Review written by Rachel Hall (@hallrachel)
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on 9 July 2017
Charmingly dated introduction of Miss Marple. Set in a period when everyone had servants, who play the key role of spreading information. Complex, very clever and with intricate plotting. Don't see how anyone (except Miss Marple) could figure it out.
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on 11 August 2017
A naive and gentle story. It was interesting to read how Miss Marple appeared in her debut.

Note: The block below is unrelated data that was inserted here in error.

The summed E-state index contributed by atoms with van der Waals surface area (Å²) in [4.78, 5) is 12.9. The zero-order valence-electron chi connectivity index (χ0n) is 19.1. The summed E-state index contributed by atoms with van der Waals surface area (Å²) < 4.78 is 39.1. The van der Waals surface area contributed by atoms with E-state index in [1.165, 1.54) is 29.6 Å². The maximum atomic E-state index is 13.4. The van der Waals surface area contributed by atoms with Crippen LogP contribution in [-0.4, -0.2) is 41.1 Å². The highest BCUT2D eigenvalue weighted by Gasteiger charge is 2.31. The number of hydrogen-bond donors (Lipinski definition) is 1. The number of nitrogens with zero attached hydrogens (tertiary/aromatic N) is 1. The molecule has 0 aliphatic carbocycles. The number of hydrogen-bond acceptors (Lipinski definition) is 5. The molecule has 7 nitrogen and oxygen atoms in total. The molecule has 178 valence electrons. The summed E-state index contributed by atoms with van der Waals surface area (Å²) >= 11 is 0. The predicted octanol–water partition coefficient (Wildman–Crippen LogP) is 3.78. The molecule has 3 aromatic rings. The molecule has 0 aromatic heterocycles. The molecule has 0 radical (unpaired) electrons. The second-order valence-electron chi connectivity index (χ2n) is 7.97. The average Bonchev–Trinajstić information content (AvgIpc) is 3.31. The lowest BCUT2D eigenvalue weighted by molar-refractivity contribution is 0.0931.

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on 14 March 2017
As always all Agatha Christie stories are well worth the read
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on 17 June 2017
Always love an asthma christie and this one did not disappoint.
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on 18 May 2017
Nice murder mystery, I like it.
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on 18 July 2017
First class story. Very enjoyable.
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on 22 July 2017
Superb as usual
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on 18 June 2017
Agatha Christie is a great author. I have read all she has written but thought this would be good to take on holiday next time I go.